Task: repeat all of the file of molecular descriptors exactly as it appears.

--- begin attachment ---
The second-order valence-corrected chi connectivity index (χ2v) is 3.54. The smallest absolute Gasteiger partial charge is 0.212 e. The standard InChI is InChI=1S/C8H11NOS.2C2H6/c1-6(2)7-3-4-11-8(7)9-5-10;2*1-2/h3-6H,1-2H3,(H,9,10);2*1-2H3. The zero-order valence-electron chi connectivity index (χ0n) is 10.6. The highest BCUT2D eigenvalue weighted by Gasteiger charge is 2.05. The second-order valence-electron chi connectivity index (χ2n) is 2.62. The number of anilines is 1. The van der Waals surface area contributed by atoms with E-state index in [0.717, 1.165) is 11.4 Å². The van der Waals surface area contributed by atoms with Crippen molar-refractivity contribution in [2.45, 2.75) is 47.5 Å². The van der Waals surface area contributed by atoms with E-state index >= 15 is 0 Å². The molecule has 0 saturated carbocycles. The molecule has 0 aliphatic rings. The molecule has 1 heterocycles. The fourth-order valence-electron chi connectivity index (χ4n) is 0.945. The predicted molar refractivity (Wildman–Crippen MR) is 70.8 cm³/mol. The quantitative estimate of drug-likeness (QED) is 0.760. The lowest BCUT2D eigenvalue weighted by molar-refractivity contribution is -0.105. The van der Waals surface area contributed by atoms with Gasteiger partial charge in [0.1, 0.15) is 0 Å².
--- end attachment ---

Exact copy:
The second-order valence-corrected chi connectivity index (χ2v) is 3.54. The smallest absolute Gasteiger partial charge is 0.212 e. The standard InChI is InChI=1S/C8H11NOS.2C2H6/c1-6(2)7-3-4-11-8(7)9-5-10;2*1-2/h3-6H,1-2H3,(H,9,10);2*1-2H3. The zero-order valence-electron chi connectivity index (χ0n) is 10.6. The highest BCUT2D eigenvalue weighted by Gasteiger charge is 2.05. The second-order valence-electron chi connectivity index (χ2n) is 2.62. The number of anilines is 1. The van der Waals surface area contributed by atoms with E-state index in [0.717, 1.165) is 11.4 Å². The van der Waals surface area contributed by atoms with Crippen molar-refractivity contribution in [2.45, 2.75) is 47.5 Å². The van der Waals surface area contributed by atoms with E-state index >= 15 is 0 Å². The molecule has 0 saturated carbocycles. The molecule has 0 aliphatic rings. The molecule has 1 heterocycles. The fourth-order valence-electron chi connectivity index (χ4n) is 0.945. The predicted molar refractivity (Wildman–Crippen MR) is 70.8 cm³/mol. The quantitative estimate of drug-likeness (QED) is 0.760. The lowest BCUT2D eigenvalue weighted by molar-refractivity contribution is -0.105. The van der Waals surface area contributed by atoms with Gasteiger partial charge in [0.1, 0.15) is 0 Å².